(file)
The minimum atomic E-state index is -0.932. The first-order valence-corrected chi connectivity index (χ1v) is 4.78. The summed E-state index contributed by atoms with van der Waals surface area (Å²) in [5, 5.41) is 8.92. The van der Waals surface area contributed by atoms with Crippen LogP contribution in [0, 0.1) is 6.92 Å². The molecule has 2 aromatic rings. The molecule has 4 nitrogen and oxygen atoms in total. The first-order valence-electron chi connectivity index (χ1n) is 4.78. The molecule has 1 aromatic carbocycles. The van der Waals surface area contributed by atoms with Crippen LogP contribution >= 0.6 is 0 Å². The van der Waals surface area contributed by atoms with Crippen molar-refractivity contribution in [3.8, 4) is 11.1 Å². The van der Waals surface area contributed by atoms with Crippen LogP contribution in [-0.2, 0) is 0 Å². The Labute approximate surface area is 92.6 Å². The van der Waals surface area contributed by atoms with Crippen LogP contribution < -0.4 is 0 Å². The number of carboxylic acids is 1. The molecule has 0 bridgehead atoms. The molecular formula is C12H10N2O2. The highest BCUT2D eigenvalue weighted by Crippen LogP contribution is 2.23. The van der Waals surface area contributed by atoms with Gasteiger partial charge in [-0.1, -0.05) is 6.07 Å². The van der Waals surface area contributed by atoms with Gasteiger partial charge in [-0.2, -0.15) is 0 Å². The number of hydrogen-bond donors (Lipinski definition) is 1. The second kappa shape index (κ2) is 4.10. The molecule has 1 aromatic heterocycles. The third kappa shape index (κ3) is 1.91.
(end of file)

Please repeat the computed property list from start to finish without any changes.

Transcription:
The minimum atomic E-state index is -0.932. The first-order valence-corrected chi connectivity index (χ1v) is 4.78. The summed E-state index contributed by atoms with van der Waals surface area (Å²) in [5, 5.41) is 8.92. The van der Waals surface area contributed by atoms with Crippen LogP contribution in [0, 0.1) is 6.92 Å². The molecule has 2 aromatic rings. The molecule has 4 nitrogen and oxygen atoms in total. The first-order valence-electron chi connectivity index (χ1n) is 4.78. The molecule has 1 aromatic carbocycles. The van der Waals surface area contributed by atoms with Crippen LogP contribution >= 0.6 is 0 Å². The van der Waals surface area contributed by atoms with Crippen molar-refractivity contribution in [3.8, 4) is 11.1 Å². The van der Waals surface area contributed by atoms with Crippen LogP contribution in [-0.2, 0) is 0 Å². The Labute approximate surface area is 92.6 Å². The van der Waals surface area contributed by atoms with Crippen LogP contribution < -0.4 is 0 Å². The number of carboxylic acids is 1. The molecule has 0 bridgehead atoms. The molecular formula is C12H10N2O2. The highest BCUT2D eigenvalue weighted by Crippen LogP contribution is 2.23. The van der Waals surface area contributed by atoms with Gasteiger partial charge in [-0.1, -0.05) is 6.07 Å². The van der Waals surface area contributed by atoms with Gasteiger partial charge in [-0.2, -0.15) is 0 Å². The number of hydrogen-bond donors (Lipinski definition) is 1. The second kappa shape index (κ2) is 4.10. The molecule has 1 aromatic heterocycles. The third kappa shape index (κ3) is 1.91.